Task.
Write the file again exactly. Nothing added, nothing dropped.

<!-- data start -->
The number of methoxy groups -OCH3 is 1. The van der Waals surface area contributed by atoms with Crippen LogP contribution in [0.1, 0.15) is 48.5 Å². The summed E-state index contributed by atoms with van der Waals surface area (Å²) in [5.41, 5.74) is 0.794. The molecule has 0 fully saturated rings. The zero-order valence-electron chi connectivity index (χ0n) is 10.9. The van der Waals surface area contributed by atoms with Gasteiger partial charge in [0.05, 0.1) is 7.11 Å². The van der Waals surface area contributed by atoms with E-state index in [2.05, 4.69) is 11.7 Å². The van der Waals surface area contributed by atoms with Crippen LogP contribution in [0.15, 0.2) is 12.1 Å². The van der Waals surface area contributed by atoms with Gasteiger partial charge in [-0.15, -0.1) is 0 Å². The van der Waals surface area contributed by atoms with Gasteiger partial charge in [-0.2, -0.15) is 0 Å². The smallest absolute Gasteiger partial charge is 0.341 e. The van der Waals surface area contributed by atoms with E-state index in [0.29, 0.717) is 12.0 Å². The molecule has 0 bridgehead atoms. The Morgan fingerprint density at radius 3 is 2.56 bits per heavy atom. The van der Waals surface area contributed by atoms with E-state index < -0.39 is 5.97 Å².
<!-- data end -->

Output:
The number of methoxy groups -OCH3 is 1. The van der Waals surface area contributed by atoms with Crippen LogP contribution in [0.1, 0.15) is 48.5 Å². The summed E-state index contributed by atoms with van der Waals surface area (Å²) in [5.41, 5.74) is 0.794. The molecule has 0 fully saturated rings. The zero-order valence-electron chi connectivity index (χ0n) is 10.9. The van der Waals surface area contributed by atoms with Gasteiger partial charge in [0.05, 0.1) is 7.11 Å². The van der Waals surface area contributed by atoms with E-state index in [2.05, 4.69) is 11.7 Å². The van der Waals surface area contributed by atoms with Crippen LogP contribution in [0.15, 0.2) is 12.1 Å². The van der Waals surface area contributed by atoms with Gasteiger partial charge in [-0.15, -0.1) is 0 Å². The van der Waals surface area contributed by atoms with Gasteiger partial charge in [-0.2, -0.15) is 0 Å². The smallest absolute Gasteiger partial charge is 0.341 e. The van der Waals surface area contributed by atoms with E-state index in [0.29, 0.717) is 12.0 Å². The molecule has 0 bridgehead atoms. The Morgan fingerprint density at radius 3 is 2.56 bits per heavy atom. The van der Waals surface area contributed by atoms with E-state index < -0.39 is 5.97 Å².